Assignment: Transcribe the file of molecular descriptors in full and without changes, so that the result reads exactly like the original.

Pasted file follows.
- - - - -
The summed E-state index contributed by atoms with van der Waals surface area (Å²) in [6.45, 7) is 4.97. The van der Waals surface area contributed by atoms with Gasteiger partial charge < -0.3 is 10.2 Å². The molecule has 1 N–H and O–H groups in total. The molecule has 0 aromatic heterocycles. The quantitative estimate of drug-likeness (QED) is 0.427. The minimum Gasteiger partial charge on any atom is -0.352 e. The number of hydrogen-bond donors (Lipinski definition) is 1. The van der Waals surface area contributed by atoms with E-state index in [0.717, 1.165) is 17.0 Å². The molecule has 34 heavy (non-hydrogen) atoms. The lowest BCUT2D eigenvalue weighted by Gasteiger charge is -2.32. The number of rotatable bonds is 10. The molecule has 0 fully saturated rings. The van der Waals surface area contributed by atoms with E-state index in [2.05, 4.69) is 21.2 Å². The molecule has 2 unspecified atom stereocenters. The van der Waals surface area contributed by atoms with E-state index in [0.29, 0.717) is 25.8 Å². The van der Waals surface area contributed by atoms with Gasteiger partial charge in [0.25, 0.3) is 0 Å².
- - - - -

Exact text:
The summed E-state index contributed by atoms with van der Waals surface area (Å²) in [6.45, 7) is 4.97. The van der Waals surface area contributed by atoms with Gasteiger partial charge < -0.3 is 10.2 Å². The molecule has 1 N–H and O–H groups in total. The molecule has 0 aromatic heterocycles. The quantitative estimate of drug-likeness (QED) is 0.427. The minimum Gasteiger partial charge on any atom is -0.352 e. The number of hydrogen-bond donors (Lipinski definition) is 1. The van der Waals surface area contributed by atoms with E-state index in [0.717, 1.165) is 17.0 Å². The molecule has 34 heavy (non-hydrogen) atoms. The lowest BCUT2D eigenvalue weighted by Gasteiger charge is -2.32. The number of rotatable bonds is 10. The molecule has 0 fully saturated rings. The van der Waals surface area contributed by atoms with E-state index in [2.05, 4.69) is 21.2 Å². The molecule has 2 unspecified atom stereocenters. The van der Waals surface area contributed by atoms with E-state index in [0.29, 0.717) is 25.8 Å². The van der Waals surface area contributed by atoms with Gasteiger partial charge in [0.25, 0.3) is 0 Å².